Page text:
Last Updated on September 23, 2022
Learn how to plant iris bulbs for a display that’s simply Iris-istible!
If you’re planning to grow some bulbous plants in your garden, plant Iris bulbs. These spectacular flowers are named after the goddess of rainbows and are among the most vibrant garden perennials in the world. If you live anywhere in USDA zones 3-9, these hardy perennials will perfectly flourish in your backyard.
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Do irises grow from bulbs or rhizomes?
All iris plants are perennial. They can grow from creeping rhizomes or from bulbs.
Bearded, beardless and crested irises grow from the rhizome.
Reticulata iris (blooms in spring ) and Dutch iris (blooms in summer) grow from bulbs.
When to plant iris bulbs
It is best to plant iris bulbs in the fall when the soil cools off and the temperature stays between 40 to 50 degrees Fahrenheit. Try to plant them before the first frost. If you miss that window, then wait until the ground thaws enough to plant them.
Take the temperature of your soil with the help of a soil thermometer and make sure that for the next 12 weeks it will stay below 60 degrees, or think about planting your irises in pots.
Timings of planting iris bulbs in USDA zone 3-9:
USDA Hardiness Zones 3 – 5: Plant in September
USDA Hardiness Zones 6 – 7: Plant in October
USDA Hardy Zones 8 – 9: Plant in December
Related reading about fall activities 😊:
Can you plant iris bulbs in the spring?
Yes, you can.
If iris plants are planted very late in winter or early spring, they may not bloom the first year, but they will still establish their root systems and bloom the coming year.
Where to plant iris bulbs
- It’s best to grow irises under full sun to enjoy their display of blooms. They can also survive in half a day of sun, but it’s not ideal for them. When there is not enough light, they fail to bloom.
- They like to grow in neutral to slightly acidic, well-fertile soil.
- Proper drainage throughout the year is crucial. Irises can’t tolerate soggy soil in winters.
Should I soak Iris Bulbs Before Planting?
It is not a mandatory practice, but you can do it to shorten the growing time.
Soak fall-planted bulbs in warm water for 12 hours before planting. Soaking allows the bulb to absorb enough water to begin growth early, which helps save 2 to 3 weeks of time.
How to Plant Iris Bulbs
Before planting iris bulbs, soil preparation is important. You can either grow them in a container or directly in the ground. Here are a few things that you need to do.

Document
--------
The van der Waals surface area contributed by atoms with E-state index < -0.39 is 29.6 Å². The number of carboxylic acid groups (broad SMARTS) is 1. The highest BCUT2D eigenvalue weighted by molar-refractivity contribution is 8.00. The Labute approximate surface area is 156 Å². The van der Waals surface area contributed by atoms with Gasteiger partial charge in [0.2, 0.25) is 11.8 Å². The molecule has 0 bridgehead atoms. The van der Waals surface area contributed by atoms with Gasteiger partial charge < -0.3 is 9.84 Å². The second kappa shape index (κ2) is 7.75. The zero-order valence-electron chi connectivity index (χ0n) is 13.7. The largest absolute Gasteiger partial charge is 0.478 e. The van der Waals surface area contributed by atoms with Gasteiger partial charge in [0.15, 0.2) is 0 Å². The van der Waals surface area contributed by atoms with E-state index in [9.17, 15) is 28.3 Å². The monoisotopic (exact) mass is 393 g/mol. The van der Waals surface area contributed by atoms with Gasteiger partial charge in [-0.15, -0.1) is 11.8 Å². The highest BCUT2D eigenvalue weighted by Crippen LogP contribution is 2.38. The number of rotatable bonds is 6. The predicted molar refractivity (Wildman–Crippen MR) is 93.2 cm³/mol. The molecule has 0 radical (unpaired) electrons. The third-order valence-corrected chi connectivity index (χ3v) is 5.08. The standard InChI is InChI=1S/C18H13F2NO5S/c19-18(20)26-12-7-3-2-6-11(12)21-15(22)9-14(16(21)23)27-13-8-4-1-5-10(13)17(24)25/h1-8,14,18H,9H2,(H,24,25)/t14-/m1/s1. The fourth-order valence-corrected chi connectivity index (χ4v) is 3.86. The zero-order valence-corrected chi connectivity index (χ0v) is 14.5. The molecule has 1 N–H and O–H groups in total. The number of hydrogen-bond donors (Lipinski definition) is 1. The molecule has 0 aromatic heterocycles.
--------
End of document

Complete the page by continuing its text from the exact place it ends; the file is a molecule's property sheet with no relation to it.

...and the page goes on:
Preparing the Planting Site
Iris bulbs require well-drained soil. Therefore it’s better to grow them in a raised flower bed.
Prepare the soil: mix the garden soil with compost and bulb food to make it fertile.
Check soil pH. Irises can tolerate neutral, slightly acidic or slightly alkaline soil.
Also, make sure that your picked site is getting enough sun for the flowers to bloom.
Planting irises in the ground
1. Make 4″ (10 cm) deep holes in the ground. Leave a space of 4″ between holes.
2. Place Dutch or Reticulata iris bulbs in holes, with their pointy ends facing up.
3. Fill the holes with the soil. Make sure that bulbs are staying upright.
4. Now perform a deep watering ritual. 😊 Watering at this stage will help bulbs in sprouting leaves quickly.
How to Plant Iris Bulbs in Pots
- If you’re planning to plant iris bulbs in pots, buy 6″ (15 cm) deep pots with drainage holes or cute bulb pans that can be used indoors and outdoors.
- Now get some high-quality potting mix to fill these pots.
- If your potting soil is not the “ready to use right out of the bag” kind, then mix your potting medium with compost so your iris bulbs can get enough nutrition for their growth. Then fill the pot or container with this potting mix until it is ¾ full.
- Put the bulbs on the soil’s surface to give them a little push so they can get inside the soil. This way, you can make sure that the bulbs will stay erect. Remember to keep the pointy ends of the bulbs facing up.
- Top it off with another layer of soil.
- After planting, water the soil until it is moist enough.
- Now put your pot with irises in a sunny place and wait for the magic to happen.
Caring for irises is pretty easy.
Bulbous irises require a moderate amount of watering. In summer and winter, keep the soil of your plant less moist or relatively dry.
Aside from proper watering, you also need to keep insects and pests away. A certain pest usually attacks when the irises reach their budding phase. If you want to keep your plants safe, use an organic insecticide to repel them.
If you want to use irises as cut flowers, cut them before the buds open and blossom into mature flowers. This way they will look gorgeous and stay beautiful for a few weeks.
Do irises come back year after year?
After completing the flowering period, bulbous irises die down. Then, they remain dormant throughout the winters.
You don’t need to do anything at this stage. Leave them in the ground, and they will sprout and bloom again after the winter is over. However, you must transplant the bulbs once they reach the age of 4.
Final thoughts on planting iris bulbs
Whether as cut flowers or beautifying a border, bed, or container, you’ll love the vibrant color that irises bring to your front or backyard. These are among the most elegant, glowing, and colorful hardy perennials that you can grow from bulbs. With only basic knowledge, you can grace your garden with ever-multiplying, long-lasting blooms of irises for years to come.
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